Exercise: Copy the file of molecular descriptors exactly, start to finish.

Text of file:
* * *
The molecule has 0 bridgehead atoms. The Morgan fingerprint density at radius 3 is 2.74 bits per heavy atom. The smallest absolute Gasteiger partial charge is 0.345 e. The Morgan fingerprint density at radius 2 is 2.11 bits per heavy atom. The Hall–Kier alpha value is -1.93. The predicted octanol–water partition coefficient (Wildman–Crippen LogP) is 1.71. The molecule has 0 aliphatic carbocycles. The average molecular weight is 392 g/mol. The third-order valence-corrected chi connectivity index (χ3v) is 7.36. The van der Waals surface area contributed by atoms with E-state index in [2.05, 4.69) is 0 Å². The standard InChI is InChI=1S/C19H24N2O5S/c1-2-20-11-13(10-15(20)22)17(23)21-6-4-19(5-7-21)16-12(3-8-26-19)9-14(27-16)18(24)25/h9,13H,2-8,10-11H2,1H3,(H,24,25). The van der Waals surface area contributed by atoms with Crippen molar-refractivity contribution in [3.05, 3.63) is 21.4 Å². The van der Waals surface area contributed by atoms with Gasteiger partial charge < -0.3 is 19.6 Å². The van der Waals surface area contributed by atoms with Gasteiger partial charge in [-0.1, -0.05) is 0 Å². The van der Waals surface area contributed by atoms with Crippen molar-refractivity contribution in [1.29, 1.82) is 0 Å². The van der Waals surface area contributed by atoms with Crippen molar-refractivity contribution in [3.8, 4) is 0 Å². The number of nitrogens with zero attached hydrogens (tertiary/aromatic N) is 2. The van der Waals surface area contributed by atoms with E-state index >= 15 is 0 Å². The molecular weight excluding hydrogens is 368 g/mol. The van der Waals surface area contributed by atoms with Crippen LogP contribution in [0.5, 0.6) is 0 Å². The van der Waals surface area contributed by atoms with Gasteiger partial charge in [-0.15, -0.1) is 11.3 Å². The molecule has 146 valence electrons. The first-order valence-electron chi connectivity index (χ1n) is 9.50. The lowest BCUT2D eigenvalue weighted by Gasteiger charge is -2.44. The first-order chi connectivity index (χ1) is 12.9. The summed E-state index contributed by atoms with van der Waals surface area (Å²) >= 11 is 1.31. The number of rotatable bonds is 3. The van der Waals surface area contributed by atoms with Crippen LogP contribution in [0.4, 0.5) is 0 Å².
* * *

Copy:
The molecule has 0 bridgehead atoms. The Morgan fingerprint density at radius 3 is 2.74 bits per heavy atom. The smallest absolute Gasteiger partial charge is 0.345 e. The Morgan fingerprint density at radius 2 is 2.11 bits per heavy atom. The Hall–Kier alpha value is -1.93. The predicted octanol–water partition coefficient (Wildman–Crippen LogP) is 1.71. The molecule has 0 aliphatic carbocycles. The average molecular weight is 392 g/mol. The third-order valence-corrected chi connectivity index (χ3v) is 7.36. The van der Waals surface area contributed by atoms with E-state index in [2.05, 4.69) is 0 Å². The standard InChI is InChI=1S/C19H24N2O5S/c1-2-20-11-13(10-15(20)22)17(23)21-6-4-19(5-7-21)16-12(3-8-26-19)9-14(27-16)18(24)25/h9,13H,2-8,10-11H2,1H3,(H,24,25). The van der Waals surface area contributed by atoms with Crippen molar-refractivity contribution in [3.05, 3.63) is 21.4 Å². The van der Waals surface area contributed by atoms with Gasteiger partial charge < -0.3 is 19.6 Å². The van der Waals surface area contributed by atoms with Gasteiger partial charge in [-0.1, -0.05) is 0 Å². The van der Waals surface area contributed by atoms with Crippen molar-refractivity contribution in [1.29, 1.82) is 0 Å². The van der Waals surface area contributed by atoms with Crippen molar-refractivity contribution in [3.8, 4) is 0 Å². The number of nitrogens with zero attached hydrogens (tertiary/aromatic N) is 2. The van der Waals surface area contributed by atoms with E-state index >= 15 is 0 Å². The molecular weight excluding hydrogens is 368 g/mol. The van der Waals surface area contributed by atoms with Crippen LogP contribution in [0.5, 0.6) is 0 Å². The van der Waals surface area contributed by atoms with Gasteiger partial charge in [-0.15, -0.1) is 11.3 Å². The molecule has 146 valence electrons. The first-order valence-electron chi connectivity index (χ1n) is 9.50. The lowest BCUT2D eigenvalue weighted by Gasteiger charge is -2.44. The first-order chi connectivity index (χ1) is 12.9. The summed E-state index contributed by atoms with van der Waals surface area (Å²) >= 11 is 1.31. The number of rotatable bonds is 3. The van der Waals surface area contributed by atoms with Crippen LogP contribution in [0.4, 0.5) is 0 Å².